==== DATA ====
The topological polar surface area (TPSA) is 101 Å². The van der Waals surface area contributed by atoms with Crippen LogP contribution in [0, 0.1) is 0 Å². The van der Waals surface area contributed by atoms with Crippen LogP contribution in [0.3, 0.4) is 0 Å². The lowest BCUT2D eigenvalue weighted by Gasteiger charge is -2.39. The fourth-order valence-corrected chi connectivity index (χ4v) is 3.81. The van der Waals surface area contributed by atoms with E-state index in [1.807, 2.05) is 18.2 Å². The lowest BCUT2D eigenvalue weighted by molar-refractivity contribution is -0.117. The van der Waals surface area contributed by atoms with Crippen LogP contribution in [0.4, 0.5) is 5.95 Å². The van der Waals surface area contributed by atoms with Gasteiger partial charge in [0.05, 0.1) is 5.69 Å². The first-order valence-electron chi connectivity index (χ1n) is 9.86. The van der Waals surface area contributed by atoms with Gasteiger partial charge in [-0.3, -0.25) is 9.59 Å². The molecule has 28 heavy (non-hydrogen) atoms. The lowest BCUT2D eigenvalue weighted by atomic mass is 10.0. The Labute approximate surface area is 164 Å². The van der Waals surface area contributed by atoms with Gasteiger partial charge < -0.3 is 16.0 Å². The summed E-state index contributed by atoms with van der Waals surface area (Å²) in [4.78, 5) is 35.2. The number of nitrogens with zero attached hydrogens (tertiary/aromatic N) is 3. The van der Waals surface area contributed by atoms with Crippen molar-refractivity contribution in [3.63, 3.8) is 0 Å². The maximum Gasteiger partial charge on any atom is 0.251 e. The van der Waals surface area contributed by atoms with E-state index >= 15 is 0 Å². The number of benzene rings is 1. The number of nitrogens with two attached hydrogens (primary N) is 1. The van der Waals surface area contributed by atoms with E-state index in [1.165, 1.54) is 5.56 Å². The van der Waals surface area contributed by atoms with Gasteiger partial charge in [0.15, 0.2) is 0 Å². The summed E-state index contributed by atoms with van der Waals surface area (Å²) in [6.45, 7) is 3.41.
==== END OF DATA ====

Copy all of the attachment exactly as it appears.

The topological polar surface area (TPSA) is 101 Å². The van der Waals surface area contributed by atoms with Crippen LogP contribution in [0, 0.1) is 0 Å². The van der Waals surface area contributed by atoms with Crippen LogP contribution in [0.3, 0.4) is 0 Å². The lowest BCUT2D eigenvalue weighted by Gasteiger charge is -2.39. The fourth-order valence-corrected chi connectivity index (χ4v) is 3.81. The van der Waals surface area contributed by atoms with E-state index in [1.807, 2.05) is 18.2 Å². The lowest BCUT2D eigenvalue weighted by molar-refractivity contribution is -0.117. The van der Waals surface area contributed by atoms with Crippen LogP contribution in [0.4, 0.5) is 5.95 Å². The van der Waals surface area contributed by atoms with Gasteiger partial charge in [0.05, 0.1) is 5.69 Å². The first-order valence-electron chi connectivity index (χ1n) is 9.86. The van der Waals surface area contributed by atoms with Gasteiger partial charge in [-0.3, -0.25) is 9.59 Å². The molecule has 28 heavy (non-hydrogen) atoms. The lowest BCUT2D eigenvalue weighted by atomic mass is 10.0. The Labute approximate surface area is 164 Å². The van der Waals surface area contributed by atoms with Gasteiger partial charge < -0.3 is 16.0 Å². The summed E-state index contributed by atoms with van der Waals surface area (Å²) in [4.78, 5) is 35.2. The number of nitrogens with zero attached hydrogens (tertiary/aromatic N) is 3. The van der Waals surface area contributed by atoms with Crippen molar-refractivity contribution in [3.63, 3.8) is 0 Å². The maximum Gasteiger partial charge on any atom is 0.251 e. The van der Waals surface area contributed by atoms with E-state index >= 15 is 0 Å². The number of benzene rings is 1. The number of nitrogens with two attached hydrogens (primary N) is 1. The van der Waals surface area contributed by atoms with E-state index in [1.165, 1.54) is 5.56 Å². The van der Waals surface area contributed by atoms with Gasteiger partial charge in [0.15, 0.2) is 0 Å². The summed E-state index contributed by atoms with van der Waals surface area (Å²) in [6.45, 7) is 3.41.